If someone in your family unit or you have experienced family violence from your visa sponsor, this article is relevant for you.

What is family violence?

Family violence is any sort of conduct that makes you fear for you or your dependents’ well-being and/or your safety. The definition of family violence includes:

  • Physical abuse
  • Financial abuse
  • Psychological abuse

For family violence provisions to be invoked and your Partner Visa still be granted despite the termination of your relationship, the Case Officer assessing your claims:

  • Must be satisfied that you were in a genuine and continuing relationship until it ended.

 

The type of evidence that you should be gathering to support this requirement, should cover the 4 categories that should have been addressed when you lodged your Partner Visa. Bear in mind that you need to provide evidence to support the entire length of the relationship.

 

  1. Financial Aspects
  2. Social Aspects
  3. Nature of the Household
  4. Nature of the persons’ commitment to each other

 

  • Must be satisfied that family violence occurred during the relationship and not after it ended.

The type of evidence you provide must clearly show that you were still together when you or your dependents suffered domestic violence.

 

  • Must be satisfied that you have provided evidence of one of the following two categories:

 

  1. Judicially determined evidence:

  • An Injunction order that has been issued by a Court attesting that family violence occurred during the relationship between the victim and the sponsor.

 

 

  • An Australian Court order that has been issued by a court for the protection of the victim, after the sponsor has been given the opportunity to respond to the claims made.

 

  • A Conviction: The sponsor has been convicted or a Court has recorded a finding of guilt against him/her.

 

  1. Non-judicially determined evidence:

 

  • The victim and sponsor have made a joint undertaking to a court, where the sponsor has admitted that he/she committed family violence OR

 

  • Statutory declaration made by the victim/primary applicant AND two pieces of the following documents (which need to be from two different categories):

 

  • Medical report, Nurse report or Hospital report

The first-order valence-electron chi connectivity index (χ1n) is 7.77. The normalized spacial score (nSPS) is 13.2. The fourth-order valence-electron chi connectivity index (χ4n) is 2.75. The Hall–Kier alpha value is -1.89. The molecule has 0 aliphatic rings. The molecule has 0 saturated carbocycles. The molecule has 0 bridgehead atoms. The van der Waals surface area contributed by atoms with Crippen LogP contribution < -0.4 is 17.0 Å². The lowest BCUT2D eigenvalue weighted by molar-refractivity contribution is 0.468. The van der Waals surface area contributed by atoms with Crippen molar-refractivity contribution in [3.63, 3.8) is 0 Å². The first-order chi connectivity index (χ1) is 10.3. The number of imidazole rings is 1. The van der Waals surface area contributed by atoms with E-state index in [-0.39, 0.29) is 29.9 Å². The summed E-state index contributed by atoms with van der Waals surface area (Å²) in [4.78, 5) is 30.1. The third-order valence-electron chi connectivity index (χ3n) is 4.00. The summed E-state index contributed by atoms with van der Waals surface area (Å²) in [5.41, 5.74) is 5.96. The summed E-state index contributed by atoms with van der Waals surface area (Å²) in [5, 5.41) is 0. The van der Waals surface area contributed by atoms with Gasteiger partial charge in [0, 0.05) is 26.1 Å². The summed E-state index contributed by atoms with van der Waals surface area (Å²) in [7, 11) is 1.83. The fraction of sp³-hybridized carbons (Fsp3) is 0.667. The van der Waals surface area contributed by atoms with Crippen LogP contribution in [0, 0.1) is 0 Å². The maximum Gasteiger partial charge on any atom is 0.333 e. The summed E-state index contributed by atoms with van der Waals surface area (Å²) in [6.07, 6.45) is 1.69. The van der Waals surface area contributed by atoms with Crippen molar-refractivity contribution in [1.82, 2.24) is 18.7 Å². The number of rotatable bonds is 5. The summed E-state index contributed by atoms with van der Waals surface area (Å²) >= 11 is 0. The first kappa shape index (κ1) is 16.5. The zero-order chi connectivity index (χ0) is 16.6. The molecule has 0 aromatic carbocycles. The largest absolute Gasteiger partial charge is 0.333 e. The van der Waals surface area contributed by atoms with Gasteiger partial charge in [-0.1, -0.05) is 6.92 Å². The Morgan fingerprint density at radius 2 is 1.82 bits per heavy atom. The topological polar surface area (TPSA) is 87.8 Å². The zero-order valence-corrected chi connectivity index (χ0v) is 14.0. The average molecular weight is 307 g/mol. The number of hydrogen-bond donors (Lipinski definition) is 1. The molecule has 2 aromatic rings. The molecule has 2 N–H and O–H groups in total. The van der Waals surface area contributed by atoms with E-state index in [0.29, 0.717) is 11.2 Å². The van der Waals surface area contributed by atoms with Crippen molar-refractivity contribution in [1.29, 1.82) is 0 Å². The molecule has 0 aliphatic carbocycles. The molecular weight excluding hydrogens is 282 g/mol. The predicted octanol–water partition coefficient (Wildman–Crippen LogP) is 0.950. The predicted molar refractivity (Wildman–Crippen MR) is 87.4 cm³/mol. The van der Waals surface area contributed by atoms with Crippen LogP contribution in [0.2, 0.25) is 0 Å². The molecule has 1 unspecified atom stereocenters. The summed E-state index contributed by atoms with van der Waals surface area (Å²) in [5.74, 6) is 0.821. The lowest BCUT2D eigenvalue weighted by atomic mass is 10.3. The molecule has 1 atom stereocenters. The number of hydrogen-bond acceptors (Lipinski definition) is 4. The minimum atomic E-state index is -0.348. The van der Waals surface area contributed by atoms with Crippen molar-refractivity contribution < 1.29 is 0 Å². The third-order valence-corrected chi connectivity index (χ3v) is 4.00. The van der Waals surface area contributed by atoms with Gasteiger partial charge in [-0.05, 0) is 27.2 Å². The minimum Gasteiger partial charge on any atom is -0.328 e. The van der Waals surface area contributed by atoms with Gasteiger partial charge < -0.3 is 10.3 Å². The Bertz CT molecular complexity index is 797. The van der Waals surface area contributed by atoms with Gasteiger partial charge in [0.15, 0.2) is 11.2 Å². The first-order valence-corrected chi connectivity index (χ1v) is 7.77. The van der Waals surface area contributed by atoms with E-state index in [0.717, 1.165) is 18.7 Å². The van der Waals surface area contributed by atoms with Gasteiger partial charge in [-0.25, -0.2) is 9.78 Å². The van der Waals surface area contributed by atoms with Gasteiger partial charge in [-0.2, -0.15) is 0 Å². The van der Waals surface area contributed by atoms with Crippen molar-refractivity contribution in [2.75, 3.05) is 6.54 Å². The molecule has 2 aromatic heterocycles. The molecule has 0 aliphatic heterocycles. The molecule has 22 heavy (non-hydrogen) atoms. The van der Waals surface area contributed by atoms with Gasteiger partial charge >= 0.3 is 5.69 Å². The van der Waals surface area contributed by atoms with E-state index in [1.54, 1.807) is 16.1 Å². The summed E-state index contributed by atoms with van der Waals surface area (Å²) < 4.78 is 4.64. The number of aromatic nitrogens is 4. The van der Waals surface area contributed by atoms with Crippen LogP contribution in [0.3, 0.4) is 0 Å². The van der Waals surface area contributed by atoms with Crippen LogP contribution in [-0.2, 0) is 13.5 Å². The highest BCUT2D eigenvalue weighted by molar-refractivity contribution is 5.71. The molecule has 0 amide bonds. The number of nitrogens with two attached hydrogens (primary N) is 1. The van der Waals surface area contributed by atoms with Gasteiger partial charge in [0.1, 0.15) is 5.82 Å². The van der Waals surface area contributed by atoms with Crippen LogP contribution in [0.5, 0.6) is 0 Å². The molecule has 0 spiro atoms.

• Report by a police officer or a report made to a police officer by a witness.
  • Report or Statutory Declaration from a child welfare/safety authority.
  • Letter or assessment report by a women’s refugee or family/domestic violence crisis centre.
  • Statutory declaration by a registered psychologist.
  • Statutory declaration by certain family consultants or a family counsellor.
  • Statutory declaration or letter by the school principal or school counsellor

Please bear in mind that there are certain requirements the person writing the statement, statutory declaration or letter must meet. There are also strict guidelines that must be followed when issuing these documents.

 

What are the requirements of the Statutory declaration by the victim or primary visa applicant?

We suggest you use Form 1410.

  • Name of the sponsor (perpetrator)
  • Name of the person who has suffered family violence
  • If the victim is not the primary applicant, identify the relationship between the victim and the sponsor. For example, if the victim is the primary applicant’s dependent child.
  • Family Violence Claims in detail: You should spend time drafting a detailed and complete statement explaining as many episodes of Family Violence as possible. We suggest that you refer to each piece of evidence that you will be attaching in support of your application.
  • The Statutory Declaration AND all documents attached must be witnessed by an authorised witness. You should follow the instructions on the form
  • Must be written in English: You can draft it in your mother tongue and get it translated by a NAATI Accredited translator.

You can find more information about meeting the Family Violence Provisions on the Department of Home Affairs’ website:

https://immi.homeaffairs.gov.au/visas/getting-a-visa/visa-listing/partner-onshore/family-violence-and-your-visa